Notebook gone? Ask an agent
Notebook gone? Ask an agent
PC, phone home: CompuTrace software calls when notebooks are missing
By William Jackson
Federal managers often are reluctant to talk about the security products they use, but an FBI agent has found one that he wants to see used more often to locate lost or stolen notebook PCs.
The CompuTrace service relies on scheduled check-ins by its software agent to keep track of mobile computers it covers. Managers can check their machines on a Web site.
'Being in Washington and knowing the number of thefts we have here from agencies, I wish they all' would use the CompuTrace software service, said Marc Dinardo, a special agent with the FBI's interstate theft division.
Loaded on a notebook, the CompuTrace software automatically dials up or connects with a server at Absolute Software Corp. in Vancouver, British Columbia. The company tracks where the computer called from and, if it is reported stolen, helps police recover it.
The FBI has used the product.
'We had a situation where we were selling a large number of computers that were purported to be stolen,' Dinardo said. For financial and evidentiary reasons the bureau did not want them to disappear, so all were loaded with CompuTrace.
'We ended up getting all but five or so back' out of several dozen computers, he said.
The federal government is a big market for CompuTrace, said David Legg, marketing analyst for Absolute Software.
For government users, the service costs $39 per computer for one year, $69 for two years and $94 for three years. The company has 440 customers.
'We've had some big successes,' Legg said. 'Some we can't talk about.'
One government case that was publicized involved the theft two years ago of three notebooks from the General Services Administration in Atlanta. The Federal Protective Service recovered them with the help of information from Absolute Software.
'We started using [the service] about three years ago,' said Karen Greenhaugh, systems chief for Region 4 of the GSA's Public Building Service.Protecting investments
Because growing numbers of mobile employees work from home or on the road, the Public Building Service in Atlanta decided to make notebooks the standard platform, Greenhaugh said. Although they cost more than comparable desktop systems, 'it's more cost-effective to have one laptop than multiple PCs,' she said. 'We had to find some way to protect that investment.'
At the time, CompuTrace was the only product of its kind. GSA bought 150 CompuTrace licenses for less than $3,000 and pays about $3,000 in annual service fees.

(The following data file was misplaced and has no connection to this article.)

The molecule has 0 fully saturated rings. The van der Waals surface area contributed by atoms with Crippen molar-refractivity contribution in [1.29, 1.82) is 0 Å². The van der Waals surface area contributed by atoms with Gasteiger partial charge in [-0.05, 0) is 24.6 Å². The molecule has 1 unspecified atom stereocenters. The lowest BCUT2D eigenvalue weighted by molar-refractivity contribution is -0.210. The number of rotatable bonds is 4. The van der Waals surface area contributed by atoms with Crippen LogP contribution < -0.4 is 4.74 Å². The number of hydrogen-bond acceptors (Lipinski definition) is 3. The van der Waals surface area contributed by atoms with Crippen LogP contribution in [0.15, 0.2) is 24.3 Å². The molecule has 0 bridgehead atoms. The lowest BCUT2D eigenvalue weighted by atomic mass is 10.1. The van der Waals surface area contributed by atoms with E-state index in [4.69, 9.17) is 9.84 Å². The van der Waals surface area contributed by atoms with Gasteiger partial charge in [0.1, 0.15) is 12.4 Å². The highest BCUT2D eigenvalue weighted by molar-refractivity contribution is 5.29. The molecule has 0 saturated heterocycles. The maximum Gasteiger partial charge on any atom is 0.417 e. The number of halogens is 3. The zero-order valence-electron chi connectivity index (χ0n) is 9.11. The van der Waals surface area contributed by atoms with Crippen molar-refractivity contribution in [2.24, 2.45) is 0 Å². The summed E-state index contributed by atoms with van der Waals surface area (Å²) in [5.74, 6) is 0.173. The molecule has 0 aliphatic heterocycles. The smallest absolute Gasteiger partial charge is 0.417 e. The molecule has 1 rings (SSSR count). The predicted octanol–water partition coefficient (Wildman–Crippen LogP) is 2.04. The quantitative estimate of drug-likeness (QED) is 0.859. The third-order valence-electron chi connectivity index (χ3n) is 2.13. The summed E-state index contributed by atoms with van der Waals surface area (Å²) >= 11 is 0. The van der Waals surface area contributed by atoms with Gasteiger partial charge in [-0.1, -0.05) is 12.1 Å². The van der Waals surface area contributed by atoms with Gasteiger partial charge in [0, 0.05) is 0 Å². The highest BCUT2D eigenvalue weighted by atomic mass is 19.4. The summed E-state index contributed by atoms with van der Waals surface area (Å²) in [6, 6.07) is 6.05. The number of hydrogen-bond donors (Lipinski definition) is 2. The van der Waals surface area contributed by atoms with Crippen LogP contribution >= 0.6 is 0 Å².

CompuTrace has three components: a tracking agent, a monitoring center and a recovery service. The tracking agent requires 8K of RAM and runs on any 486 or faster PC with a Hayes-compatible modem and a Microsoft Windows operating system. At regular intervals it dials the monitoring center's toll-free 800 number. A recently released IP version also can use any Internet connection to reach the monitoring center server.
The monitoring center identifies the calling software by an electronic serial number and records the phone number or IP address with a time and date stamp. The monitoring center also sends back instructions about when to call again. Managers can check the status of all their protected machines through a password-protected Web site that posts call-in records.
When a registered user reports a computer missing, the data trail can help trace its whereabouts. Law enforcement agencies can use the information to obtain search warrants.
Absolute Software claims that the CompuTrace agent is undetectable on the hard drive and that calls to the monitoring system are invisible to the user. Wiping or reformatting the hard drive or reinstalling the operating system does not remove the tracking agent, which can only be deleted via the registered installation disk accompanied by a password.
'There are not too many things you can steal that are worth $3,000 that you can fit under your coat,' Dinardo said. The FBI, he said, recently shut down a Washington-area theft ring whose members would walk into high-tech offices shortly before closing time and walk out with notebooks. 'That was their job, day in, day out,' he said. Even with a tracking tool, tracing a computer can be tough.
'Sometimes [thieves] cannibalize them' and sell the parts, Dinardo said. 'They aren't going to make as much money, unlike a car,' but selling the parts can be safer.
Even taking a computer apart does not ensure it will not be found, however. With the help of CompuTrace, the FBI has found a number of hard drives that had been 'parted out' and incorporated in other machines, Dinardo said. When the unsuspecting new users plugged them in, the software agents, still resident on the hard drives, phoned home to the monitoring center.